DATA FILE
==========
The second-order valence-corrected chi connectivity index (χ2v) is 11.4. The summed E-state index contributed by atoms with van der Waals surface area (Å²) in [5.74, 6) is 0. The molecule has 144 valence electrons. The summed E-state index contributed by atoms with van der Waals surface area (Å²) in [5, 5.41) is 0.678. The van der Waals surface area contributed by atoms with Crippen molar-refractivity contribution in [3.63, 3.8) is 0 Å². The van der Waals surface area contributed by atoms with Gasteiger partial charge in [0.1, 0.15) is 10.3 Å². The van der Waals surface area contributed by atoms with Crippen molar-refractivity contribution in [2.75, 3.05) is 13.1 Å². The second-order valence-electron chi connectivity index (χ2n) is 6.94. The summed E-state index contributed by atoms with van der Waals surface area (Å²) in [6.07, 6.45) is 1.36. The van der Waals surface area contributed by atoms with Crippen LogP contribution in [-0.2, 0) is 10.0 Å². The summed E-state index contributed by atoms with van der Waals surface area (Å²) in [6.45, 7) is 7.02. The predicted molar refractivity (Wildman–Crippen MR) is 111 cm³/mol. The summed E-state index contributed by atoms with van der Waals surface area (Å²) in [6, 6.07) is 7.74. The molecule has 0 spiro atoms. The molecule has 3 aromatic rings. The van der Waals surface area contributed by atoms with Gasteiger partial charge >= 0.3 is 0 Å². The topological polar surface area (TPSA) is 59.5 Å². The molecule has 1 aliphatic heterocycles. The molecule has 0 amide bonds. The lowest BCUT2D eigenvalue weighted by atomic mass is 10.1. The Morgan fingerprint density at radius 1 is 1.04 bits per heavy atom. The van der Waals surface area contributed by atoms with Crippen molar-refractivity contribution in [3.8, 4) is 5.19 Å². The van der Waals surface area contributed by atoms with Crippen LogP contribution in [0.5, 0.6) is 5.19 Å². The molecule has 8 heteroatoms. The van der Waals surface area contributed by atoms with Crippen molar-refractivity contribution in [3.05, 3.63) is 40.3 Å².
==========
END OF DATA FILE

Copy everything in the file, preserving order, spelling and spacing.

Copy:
The second-order valence-corrected chi connectivity index (χ2v) is 11.4. The summed E-state index contributed by atoms with van der Waals surface area (Å²) in [5.74, 6) is 0. The molecule has 144 valence electrons. The summed E-state index contributed by atoms with van der Waals surface area (Å²) in [5, 5.41) is 0.678. The van der Waals surface area contributed by atoms with Crippen molar-refractivity contribution in [3.63, 3.8) is 0 Å². The van der Waals surface area contributed by atoms with Gasteiger partial charge in [0.1, 0.15) is 10.3 Å². The van der Waals surface area contributed by atoms with Crippen molar-refractivity contribution in [2.75, 3.05) is 13.1 Å². The second-order valence-electron chi connectivity index (χ2n) is 6.94. The summed E-state index contributed by atoms with van der Waals surface area (Å²) in [6.07, 6.45) is 1.36. The van der Waals surface area contributed by atoms with Crippen LogP contribution in [-0.2, 0) is 10.0 Å². The summed E-state index contributed by atoms with van der Waals surface area (Å²) in [6.45, 7) is 7.02. The predicted molar refractivity (Wildman–Crippen MR) is 111 cm³/mol. The summed E-state index contributed by atoms with van der Waals surface area (Å²) in [6, 6.07) is 7.74. The molecule has 0 spiro atoms. The molecule has 3 aromatic rings. The van der Waals surface area contributed by atoms with Gasteiger partial charge >= 0.3 is 0 Å². The topological polar surface area (TPSA) is 59.5 Å². The molecule has 1 aliphatic heterocycles. The molecule has 0 amide bonds. The lowest BCUT2D eigenvalue weighted by atomic mass is 10.1. The Morgan fingerprint density at radius 1 is 1.04 bits per heavy atom. The van der Waals surface area contributed by atoms with Crippen molar-refractivity contribution in [3.8, 4) is 5.19 Å². The van der Waals surface area contributed by atoms with Crippen LogP contribution in [0.5, 0.6) is 5.19 Å². The molecule has 8 heteroatoms. The van der Waals surface area contributed by atoms with Crippen molar-refractivity contribution in [3.05, 3.63) is 40.3 Å².